Pros: Excellent images, modular system, lenses very consistent, and reliable
Cons: Idiotic mirror lock system, old fashioned backs and limited lenses
I have owned this venerable camera for close to 10 years. When compared to other 645 SLRs it looks seriously out of date. But if you are familiar with medium format cameras the advantages of these newer models are not as important as with 35mm cameras. I use the Bronica for landscapes and natural history especially close-up work. For these subjects I don?t need autofocusing, programmed exposure or very fast shutter speeds. It does have flash sync up to 1/500 sec., TTL flash, mirror lock-up, interchangeable backs, spot metering and very high quality lenses. The built quality is excellent and in all those years (200+ rolls) the camera has never let me down.
To fully take advantage of this camera you will need lots of patience, a good tripod, and access to a high quality photo-lab. Despite the hand grip and motor winder this is not a camera you will want to hand hold. As the body does little more than set the shutter/aperture it is the lenses that really make or break a system. Bronica (now Tamron) make excellent lenses and I cannot find any problems with the quality of the resulting images. I have tested some of the PE lenses (40mm, 45-90mm, 60mm, 105mm macro, and 180mm) and found exposure, color, resolution to be consistent between lenses. In fact I have a great difficulty determine if there is an optimum F/stop for each lens. The large viewfinder makes focusing easy and the metering of the Auto Prism III is accurate. To get the best results use a tripod, mirror lock and a cable release. It makes it a slow and thoughtful process but forces you to take better pictures. If I feel the urge to go back to 35mm all I have to do I take out a couple of 6x4.5 slides and look at them under a loupe.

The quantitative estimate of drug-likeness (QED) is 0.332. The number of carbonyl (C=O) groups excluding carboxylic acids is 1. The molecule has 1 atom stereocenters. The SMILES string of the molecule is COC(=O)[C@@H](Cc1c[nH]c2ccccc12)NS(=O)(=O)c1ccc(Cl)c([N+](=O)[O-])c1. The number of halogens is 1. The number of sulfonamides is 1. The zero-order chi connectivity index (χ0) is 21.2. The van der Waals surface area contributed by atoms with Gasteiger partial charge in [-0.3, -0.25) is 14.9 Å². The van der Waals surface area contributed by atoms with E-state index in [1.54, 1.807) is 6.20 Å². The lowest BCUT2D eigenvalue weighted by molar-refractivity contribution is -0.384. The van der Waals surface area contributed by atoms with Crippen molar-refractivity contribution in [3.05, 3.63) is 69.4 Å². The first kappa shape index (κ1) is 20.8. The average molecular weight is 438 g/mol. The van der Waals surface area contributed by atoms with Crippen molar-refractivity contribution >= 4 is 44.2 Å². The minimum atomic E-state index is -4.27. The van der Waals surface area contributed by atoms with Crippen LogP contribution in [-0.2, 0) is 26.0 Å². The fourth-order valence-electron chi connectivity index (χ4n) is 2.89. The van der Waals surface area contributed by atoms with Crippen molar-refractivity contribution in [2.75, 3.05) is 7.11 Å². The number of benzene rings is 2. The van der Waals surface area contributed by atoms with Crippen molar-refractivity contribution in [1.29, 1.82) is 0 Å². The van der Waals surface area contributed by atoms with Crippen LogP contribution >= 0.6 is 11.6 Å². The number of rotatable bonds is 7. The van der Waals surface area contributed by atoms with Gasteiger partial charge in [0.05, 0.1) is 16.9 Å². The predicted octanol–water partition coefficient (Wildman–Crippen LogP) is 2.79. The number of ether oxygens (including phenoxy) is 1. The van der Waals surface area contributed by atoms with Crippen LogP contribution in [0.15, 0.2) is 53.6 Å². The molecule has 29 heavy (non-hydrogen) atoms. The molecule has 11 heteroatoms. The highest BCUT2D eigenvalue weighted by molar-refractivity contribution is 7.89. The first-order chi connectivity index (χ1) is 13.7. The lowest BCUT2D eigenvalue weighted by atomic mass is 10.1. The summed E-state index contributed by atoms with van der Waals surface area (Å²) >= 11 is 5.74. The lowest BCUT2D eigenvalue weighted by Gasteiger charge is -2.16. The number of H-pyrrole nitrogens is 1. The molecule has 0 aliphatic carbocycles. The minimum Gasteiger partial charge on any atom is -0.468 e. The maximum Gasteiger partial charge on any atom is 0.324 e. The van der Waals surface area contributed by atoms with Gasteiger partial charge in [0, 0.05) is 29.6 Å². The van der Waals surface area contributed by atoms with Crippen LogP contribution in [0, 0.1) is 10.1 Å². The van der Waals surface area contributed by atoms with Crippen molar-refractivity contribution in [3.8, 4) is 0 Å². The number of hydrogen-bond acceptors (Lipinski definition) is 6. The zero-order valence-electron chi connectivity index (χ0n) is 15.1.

Drawbacks? Three design flaws have irritated me since buying the camera. Namely the clumsy mirror lock-up, no storage place for the dark slide, and the need to remember to change the ASA on the prism when changing backs. The first is easy to mess up but fortunately can be remedied without losing any film. I use the mirror lock-up for every exposure so you would think I would not make the same stupid mistake. Because the shutter is built into the lens the mirror also acts as a light curtain protecting the film. Consequently using the mirror lock-up does more than just move the mirror out of the light path. After firing the shutter (which is very quiet) you must reset the mirror lock-up switch before advancing the film. If you forget to do this the mirror locks-up again as you advance the film. To reset the camera you (i) remove the attached back, (ii) fire the shutter, (iii) reset the mirror lock-up switch, (iv) re-attach the back and (v) wind on! What a pain and makes the motor winder useless in this situation.
Regarding ASA settings Bronica really shows it?s age as no other MF has interchangeable backs that do not have ASA dials built-in. Switching between 50 and 100 ASA films may not seem like a big deal for negative film but it will ruin slide films. And how many times have I fumbled in my camera bag or pockets for the dark slide especially if I messed up the mirror lock-up.
My only other issue would be the limited lens selection at the more extreme focal lengths. At wide angle there are no lenses between the 40mm (angle of view ~80 degrees) and the 30mm (180 degrees). At the other end there is only one expensive telephoto beyond the slow 250mm. If Tamron ever reads these reviews, how about giving us a 35mm F4 and an APO 350mm F4.5?
I might seem unduly harsh on Bronica but this current model has been around for 12+ years without any improvements. It is nice to see the newer lenses coming out but at a snail?s pace compared to Pentax and Mamiya. I wonder if the new rangefinder 645 is the future for Bronica in this format?
Now the 2000 dollar question would I buy the ETRSi again? Doubtful, the Contax 645 is really tempting given my applications but is twice as expensive. I don?t like Mamiya, call it a personal thing as I am not about to get into a mud-slinging about whose system is better. The Pentax is a very good system,just check out their current zoom offerings but the major drawback is no interchangeable backs.